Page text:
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Gift card for super-nice mom? yay or nay?

(15 Posts)
user1489670695 Thu 16-Mar-17 14:15:48

Another March break issue:

So the mom of DS's best friend (aged 11) and I exchanged childcare over March break. I had them the first two days (full day 9-5), and she had them Wed and part of today.

My activities were taking them to a local park where they hit each other with sticks and threw stones in the lake.

her activities were: taking them to a 3d movie, a day trip skiing, and virtual reality gaming.

I offered to pay DS's portion for all these activities but she waved it off saying oh we have a membership to the movies/ I have a groupon for the vr gaming/ it's a family day pass etc. She is super sweet. And she makes it sound like I am doing them favour by "letting" DS go with them.

I cannot afford those types of activities atm- I am working part-time, casual- she has a good, stable, full-time professional job (actually the kind of job I am training for!!- I am younger by about 10 yrs or so).

we're both single moms btw.

Anyway, I love it that she is taking DS on these activities that he would not otherwise do, and its not like my pride is hurt or I think it is "charity". But I am wondering whether I should get her gift card since she won't let me pay- or not? how much? Like should I figure out how much she has spent on DS and get a gift card roughly in the same amount? Or would that be rude? And should the gift card be something like iTunes? Am I overthinking?

Gah I wish March break would be over already and kids back in school.

nursebickypegs Thu 16-Mar-17 14:19:11

You're such a sweet person to consider this! Any gesture I think would be lovely. I'm sure she hasn't done it to gain anything in return, but a gift will show you care.

FlaviaAlbia Thu 16-Mar-17 14:21:44

Personally, I'd go for a bunch of flowers and a thank you card from you and DS for the lovely time he had with them. I think a gift card would be too much if she didn't want payment...

Mrsglitterfairy Thu 16-Mar-17 14:22:00

I wouldn't to be honest, as you say, you wouldn't usually be able to afford to take DS to those activities so don't skint yourself saying thanks. It would be lovely to get her a bunch of flowers and some chocolates or similar though

Areyoufree Thu 16-Mar-17 14:22:57

Nothing says 'thank you' like lots of cake!

MoreThanUs Thu 16-Mar-17 14:23:28

What a great friend you both are!
I don't think something with a monetary value - might be seen as you feeling uncomfortable with the arrangement. I would send a card and something small and thoughtful. And maybe a thank you card from your DS too.

FetchezLaVache Thu 16-Mar-17 14:25:15

I'd take her a bottle of fizz to say thank you. A gift card seems too clinical, too much like actual payment, IYSWIM, and she might be embarrassed.

Aeroflotgirl Thu 16-Mar-17 14:26:06

Ahh that's lovely, sounds like a really good friend of mine, some are just wonderful. I would, mabey some flowers and wine, or a gift card to a shop she likes, give what you can afford, not what you really want to.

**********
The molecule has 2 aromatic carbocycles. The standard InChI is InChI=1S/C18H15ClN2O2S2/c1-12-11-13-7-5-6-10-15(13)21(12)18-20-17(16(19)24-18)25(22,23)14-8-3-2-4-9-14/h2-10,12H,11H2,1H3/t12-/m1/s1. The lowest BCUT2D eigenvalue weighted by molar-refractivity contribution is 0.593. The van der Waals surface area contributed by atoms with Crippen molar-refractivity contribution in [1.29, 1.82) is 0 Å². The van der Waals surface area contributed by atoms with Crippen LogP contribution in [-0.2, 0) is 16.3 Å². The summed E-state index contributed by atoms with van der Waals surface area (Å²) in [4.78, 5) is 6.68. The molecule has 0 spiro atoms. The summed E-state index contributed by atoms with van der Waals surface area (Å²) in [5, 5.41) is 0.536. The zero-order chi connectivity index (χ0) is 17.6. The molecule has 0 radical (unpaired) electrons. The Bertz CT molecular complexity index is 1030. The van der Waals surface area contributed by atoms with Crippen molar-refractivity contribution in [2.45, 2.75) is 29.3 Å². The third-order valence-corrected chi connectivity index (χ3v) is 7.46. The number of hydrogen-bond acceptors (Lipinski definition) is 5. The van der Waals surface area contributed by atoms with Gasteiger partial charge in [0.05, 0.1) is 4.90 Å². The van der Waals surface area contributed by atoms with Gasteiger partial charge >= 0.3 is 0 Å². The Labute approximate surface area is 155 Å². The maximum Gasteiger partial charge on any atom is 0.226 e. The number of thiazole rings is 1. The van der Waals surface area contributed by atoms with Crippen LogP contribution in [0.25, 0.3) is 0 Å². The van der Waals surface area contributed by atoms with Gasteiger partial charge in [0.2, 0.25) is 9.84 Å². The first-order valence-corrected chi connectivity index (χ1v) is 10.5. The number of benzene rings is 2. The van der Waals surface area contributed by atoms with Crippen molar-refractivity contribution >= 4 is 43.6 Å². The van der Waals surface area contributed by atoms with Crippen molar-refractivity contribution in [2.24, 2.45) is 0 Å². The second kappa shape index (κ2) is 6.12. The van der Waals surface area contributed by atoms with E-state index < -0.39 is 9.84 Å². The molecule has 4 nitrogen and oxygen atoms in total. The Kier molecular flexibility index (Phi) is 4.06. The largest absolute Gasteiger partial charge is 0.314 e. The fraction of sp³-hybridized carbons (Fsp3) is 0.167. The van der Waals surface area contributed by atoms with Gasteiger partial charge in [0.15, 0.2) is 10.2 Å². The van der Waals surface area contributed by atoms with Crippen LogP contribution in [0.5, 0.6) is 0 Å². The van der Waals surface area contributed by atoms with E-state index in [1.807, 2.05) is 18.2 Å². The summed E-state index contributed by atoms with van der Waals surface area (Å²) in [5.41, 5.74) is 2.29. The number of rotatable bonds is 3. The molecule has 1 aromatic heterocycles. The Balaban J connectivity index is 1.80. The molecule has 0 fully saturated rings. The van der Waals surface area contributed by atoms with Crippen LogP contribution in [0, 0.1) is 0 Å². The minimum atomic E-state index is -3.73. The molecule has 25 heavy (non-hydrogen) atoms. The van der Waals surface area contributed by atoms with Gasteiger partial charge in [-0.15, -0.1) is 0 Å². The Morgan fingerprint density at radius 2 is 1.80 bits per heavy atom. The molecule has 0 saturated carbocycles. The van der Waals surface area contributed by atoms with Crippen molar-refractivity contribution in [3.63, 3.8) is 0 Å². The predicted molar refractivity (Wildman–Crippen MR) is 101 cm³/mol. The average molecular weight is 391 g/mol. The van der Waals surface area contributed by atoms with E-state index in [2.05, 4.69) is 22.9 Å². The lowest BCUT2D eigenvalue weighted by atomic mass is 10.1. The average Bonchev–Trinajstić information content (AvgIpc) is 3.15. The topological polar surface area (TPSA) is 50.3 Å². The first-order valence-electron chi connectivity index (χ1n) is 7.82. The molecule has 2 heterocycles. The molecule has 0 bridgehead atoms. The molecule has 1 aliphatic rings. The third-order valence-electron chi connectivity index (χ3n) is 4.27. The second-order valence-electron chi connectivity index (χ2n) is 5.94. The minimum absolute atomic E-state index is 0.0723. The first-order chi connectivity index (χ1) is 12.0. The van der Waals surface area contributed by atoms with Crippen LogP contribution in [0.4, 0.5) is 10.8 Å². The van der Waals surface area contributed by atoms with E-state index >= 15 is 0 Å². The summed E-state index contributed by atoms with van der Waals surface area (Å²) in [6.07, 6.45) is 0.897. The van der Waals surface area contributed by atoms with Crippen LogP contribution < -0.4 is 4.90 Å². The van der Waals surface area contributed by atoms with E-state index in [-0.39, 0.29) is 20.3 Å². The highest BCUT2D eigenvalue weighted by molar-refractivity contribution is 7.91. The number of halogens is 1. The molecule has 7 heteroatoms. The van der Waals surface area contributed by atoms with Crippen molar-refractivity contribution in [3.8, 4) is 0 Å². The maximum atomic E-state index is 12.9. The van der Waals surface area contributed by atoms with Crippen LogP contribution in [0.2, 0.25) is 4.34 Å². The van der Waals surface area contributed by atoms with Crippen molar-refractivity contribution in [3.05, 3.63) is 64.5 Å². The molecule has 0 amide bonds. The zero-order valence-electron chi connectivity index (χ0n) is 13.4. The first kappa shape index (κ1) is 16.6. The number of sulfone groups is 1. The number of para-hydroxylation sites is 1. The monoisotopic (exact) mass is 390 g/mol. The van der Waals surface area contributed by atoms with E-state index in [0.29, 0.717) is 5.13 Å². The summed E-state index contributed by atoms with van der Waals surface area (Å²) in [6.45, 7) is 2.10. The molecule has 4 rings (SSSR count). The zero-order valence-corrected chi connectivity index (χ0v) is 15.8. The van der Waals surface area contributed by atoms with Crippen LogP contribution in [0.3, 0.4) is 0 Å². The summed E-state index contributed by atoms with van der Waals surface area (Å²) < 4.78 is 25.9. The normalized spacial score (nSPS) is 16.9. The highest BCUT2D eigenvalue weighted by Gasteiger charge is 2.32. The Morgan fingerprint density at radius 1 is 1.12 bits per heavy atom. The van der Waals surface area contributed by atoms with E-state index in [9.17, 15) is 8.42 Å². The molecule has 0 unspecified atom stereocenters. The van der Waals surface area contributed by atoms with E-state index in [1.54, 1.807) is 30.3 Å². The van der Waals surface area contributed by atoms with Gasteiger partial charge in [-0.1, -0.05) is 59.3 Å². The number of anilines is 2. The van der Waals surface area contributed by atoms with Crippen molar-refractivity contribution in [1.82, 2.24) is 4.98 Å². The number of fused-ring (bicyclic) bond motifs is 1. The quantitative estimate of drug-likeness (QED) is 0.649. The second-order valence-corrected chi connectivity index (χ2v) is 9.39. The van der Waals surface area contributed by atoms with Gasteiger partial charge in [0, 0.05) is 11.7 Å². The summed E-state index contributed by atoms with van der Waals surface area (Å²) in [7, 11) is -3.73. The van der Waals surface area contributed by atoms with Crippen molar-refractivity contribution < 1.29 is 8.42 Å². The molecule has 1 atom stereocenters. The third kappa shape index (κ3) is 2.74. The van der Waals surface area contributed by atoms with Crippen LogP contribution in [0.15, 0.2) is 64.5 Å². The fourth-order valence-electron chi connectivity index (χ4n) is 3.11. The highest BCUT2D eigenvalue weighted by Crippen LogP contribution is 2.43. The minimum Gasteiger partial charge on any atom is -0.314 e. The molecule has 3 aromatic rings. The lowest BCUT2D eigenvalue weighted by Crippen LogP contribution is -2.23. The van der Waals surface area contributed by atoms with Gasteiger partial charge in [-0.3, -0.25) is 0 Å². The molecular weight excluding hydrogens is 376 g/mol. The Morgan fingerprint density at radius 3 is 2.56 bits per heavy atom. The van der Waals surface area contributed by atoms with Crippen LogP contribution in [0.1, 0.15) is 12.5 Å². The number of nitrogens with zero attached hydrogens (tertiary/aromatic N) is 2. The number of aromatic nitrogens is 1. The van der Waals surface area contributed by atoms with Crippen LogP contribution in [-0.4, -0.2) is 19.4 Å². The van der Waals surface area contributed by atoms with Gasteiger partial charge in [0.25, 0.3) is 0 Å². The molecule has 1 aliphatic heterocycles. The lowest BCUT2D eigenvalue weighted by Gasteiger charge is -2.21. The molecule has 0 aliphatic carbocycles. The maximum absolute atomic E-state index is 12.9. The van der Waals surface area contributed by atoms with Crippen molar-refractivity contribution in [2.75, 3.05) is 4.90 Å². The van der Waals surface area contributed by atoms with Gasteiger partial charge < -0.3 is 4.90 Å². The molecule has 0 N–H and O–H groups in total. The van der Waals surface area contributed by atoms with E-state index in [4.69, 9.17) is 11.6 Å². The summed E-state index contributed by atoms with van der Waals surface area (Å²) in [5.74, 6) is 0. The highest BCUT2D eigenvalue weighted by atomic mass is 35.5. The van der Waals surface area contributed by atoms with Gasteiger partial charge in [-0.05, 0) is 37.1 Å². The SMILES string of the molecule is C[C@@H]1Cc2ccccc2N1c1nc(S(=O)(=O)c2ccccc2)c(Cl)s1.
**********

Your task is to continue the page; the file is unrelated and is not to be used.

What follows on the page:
PinkFluffiUnicorn Thu 16-Mar-17 14:28:09

Another vote for flowers, voucher is the same money really and she refused that already. How about offering your time, a much more valuable commodity? Offering to Babysitting For her to go out?

PotteringAlong Thu 16-Mar-17 14:29:46

Yes to flowers and a card! How lovely you both are flowers

user1489670695 Thu 16-Mar-17 14:30:49

Thanks so much for the suggestions!

I like the wine suggestion! I agree there was something a bit too monetary about the gift card idea, but I do want to show her I appreciate it, without making it look as if I am uncomfortable with the income difference (well, I am a bit, obviously, otherwise I wouldn't be on here angsting about it!)

I just remembered on another holiday where I had her child full day, she gifted me some fancy handmade chocolate.

Wine, I think that is the answer.

Xmasbaby11 Thu 16-Mar-17 14:31:25

Actually I wouldn't give her anything. You both babysat and did each other a favour - the fact that she spent more money doesn't really come into it.

Tbh it's easier looking after kids when you can afford to throw some money at it, so she was probably making life easier for herself. It's not a criticism just an observation!

user1489670695 Thu 16-Mar-17 14:32:29

@PinkFluff- yes- she knows her child has a standing invitation to spend time with us whenever she needs it, and she has done that before!

But in general, it seems the flow of goods is unequal, more from her part to mine, IYSWIM.

sm40 Thu 16-Mar-17 14:34:09

Wine is always the answer!!!!!

user1489670695 Thu 16-Mar-17 14:36:02

"Tbh it's easier looking after kids when you can afford to throw some money at it, so she was probably making life easier for herself. It's not a criticism just an observation!"- that is both true and not true- because there is also the time involved. I mean it's not so much easier to take boys skiing rather than the local park!!

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